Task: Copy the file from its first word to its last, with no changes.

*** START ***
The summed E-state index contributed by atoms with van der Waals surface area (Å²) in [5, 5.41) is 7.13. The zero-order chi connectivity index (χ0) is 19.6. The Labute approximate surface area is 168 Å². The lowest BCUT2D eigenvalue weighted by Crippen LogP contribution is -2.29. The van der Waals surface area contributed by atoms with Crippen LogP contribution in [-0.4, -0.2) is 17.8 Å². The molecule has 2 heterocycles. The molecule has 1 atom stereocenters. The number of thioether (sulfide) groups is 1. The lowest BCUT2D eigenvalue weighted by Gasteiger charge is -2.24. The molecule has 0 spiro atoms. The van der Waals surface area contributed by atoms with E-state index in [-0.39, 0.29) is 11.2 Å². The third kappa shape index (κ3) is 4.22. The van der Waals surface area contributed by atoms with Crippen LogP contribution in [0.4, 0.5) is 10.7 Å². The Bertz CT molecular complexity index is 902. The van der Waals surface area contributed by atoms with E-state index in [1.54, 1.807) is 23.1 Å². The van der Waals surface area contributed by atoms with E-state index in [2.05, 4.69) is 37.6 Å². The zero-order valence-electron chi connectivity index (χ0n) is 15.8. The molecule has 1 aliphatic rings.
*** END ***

The summed E-state index contributed by atoms with van der Waals surface area (Å²) in [5, 5.41) is 7.13. The zero-order chi connectivity index (χ0) is 19.6. The Labute approximate surface area is 168 Å². The lowest BCUT2D eigenvalue weighted by Crippen LogP contribution is -2.29. The van der Waals surface area contributed by atoms with Crippen LogP contribution in [-0.4, -0.2) is 17.8 Å². The molecule has 2 heterocycles. The molecule has 1 atom stereocenters. The number of thioether (sulfide) groups is 1. The lowest BCUT2D eigenvalue weighted by Gasteiger charge is -2.24. The molecule has 0 spiro atoms. The van der Waals surface area contributed by atoms with E-state index in [-0.39, 0.29) is 11.2 Å². The third kappa shape index (κ3) is 4.22. The van der Waals surface area contributed by atoms with Crippen LogP contribution in [0.4, 0.5) is 10.7 Å². The Bertz CT molecular complexity index is 902. The van der Waals surface area contributed by atoms with E-state index in [1.54, 1.807) is 23.1 Å². The van der Waals surface area contributed by atoms with E-state index in [2.05, 4.69) is 37.6 Å². The zero-order valence-electron chi connectivity index (χ0n) is 15.8. The molecule has 1 aliphatic rings.